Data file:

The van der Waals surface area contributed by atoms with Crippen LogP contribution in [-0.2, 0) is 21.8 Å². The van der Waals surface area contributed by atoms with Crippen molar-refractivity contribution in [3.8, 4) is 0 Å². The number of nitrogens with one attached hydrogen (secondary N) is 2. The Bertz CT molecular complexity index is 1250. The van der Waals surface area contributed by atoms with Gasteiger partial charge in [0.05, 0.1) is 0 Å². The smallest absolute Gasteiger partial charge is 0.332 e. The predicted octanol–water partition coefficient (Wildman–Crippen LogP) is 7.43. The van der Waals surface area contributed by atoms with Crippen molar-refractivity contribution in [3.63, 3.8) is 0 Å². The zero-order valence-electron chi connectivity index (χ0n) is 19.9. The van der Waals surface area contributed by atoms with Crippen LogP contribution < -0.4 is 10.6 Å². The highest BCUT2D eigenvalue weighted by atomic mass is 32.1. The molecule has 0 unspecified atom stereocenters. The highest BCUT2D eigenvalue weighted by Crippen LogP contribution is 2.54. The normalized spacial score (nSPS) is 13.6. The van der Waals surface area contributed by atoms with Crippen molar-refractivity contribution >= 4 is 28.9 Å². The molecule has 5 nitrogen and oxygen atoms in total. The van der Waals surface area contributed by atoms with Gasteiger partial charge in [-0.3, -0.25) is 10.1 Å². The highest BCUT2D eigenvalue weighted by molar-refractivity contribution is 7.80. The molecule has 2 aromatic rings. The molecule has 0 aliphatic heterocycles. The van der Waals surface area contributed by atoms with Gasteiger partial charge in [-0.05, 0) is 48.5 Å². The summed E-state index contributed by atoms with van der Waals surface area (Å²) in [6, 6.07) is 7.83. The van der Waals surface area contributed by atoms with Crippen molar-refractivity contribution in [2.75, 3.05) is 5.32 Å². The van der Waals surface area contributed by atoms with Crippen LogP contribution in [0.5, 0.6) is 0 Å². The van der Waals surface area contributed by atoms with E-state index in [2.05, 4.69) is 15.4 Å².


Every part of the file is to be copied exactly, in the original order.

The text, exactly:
The van der Waals surface area contributed by atoms with Crippen LogP contribution in [-0.2, 0) is 21.8 Å². The van der Waals surface area contributed by atoms with Crippen molar-refractivity contribution in [3.8, 4) is 0 Å². The number of nitrogens with one attached hydrogen (secondary N) is 2. The Bertz CT molecular complexity index is 1250. The van der Waals surface area contributed by atoms with Gasteiger partial charge in [0.05, 0.1) is 0 Å². The smallest absolute Gasteiger partial charge is 0.332 e. The predicted octanol–water partition coefficient (Wildman–Crippen LogP) is 7.43. The van der Waals surface area contributed by atoms with Crippen molar-refractivity contribution in [3.63, 3.8) is 0 Å². The zero-order valence-electron chi connectivity index (χ0n) is 19.9. The van der Waals surface area contributed by atoms with Crippen LogP contribution < -0.4 is 10.6 Å². The highest BCUT2D eigenvalue weighted by atomic mass is 32.1. The molecule has 0 unspecified atom stereocenters. The highest BCUT2D eigenvalue weighted by Crippen LogP contribution is 2.54. The normalized spacial score (nSPS) is 13.6. The van der Waals surface area contributed by atoms with Crippen molar-refractivity contribution >= 4 is 28.9 Å². The molecule has 5 nitrogen and oxygen atoms in total. The van der Waals surface area contributed by atoms with Gasteiger partial charge in [-0.3, -0.25) is 10.1 Å². The highest BCUT2D eigenvalue weighted by molar-refractivity contribution is 7.80. The molecule has 2 aromatic rings. The molecule has 0 aliphatic heterocycles. The van der Waals surface area contributed by atoms with Gasteiger partial charge in [-0.05, 0) is 48.5 Å². The summed E-state index contributed by atoms with van der Waals surface area (Å²) in [6, 6.07) is 7.83. The van der Waals surface area contributed by atoms with Crippen molar-refractivity contribution in [2.75, 3.05) is 5.32 Å². The van der Waals surface area contributed by atoms with Crippen LogP contribution in [0.5, 0.6) is 0 Å². The van der Waals surface area contributed by atoms with E-state index in [2.05, 4.69) is 15.4 Å².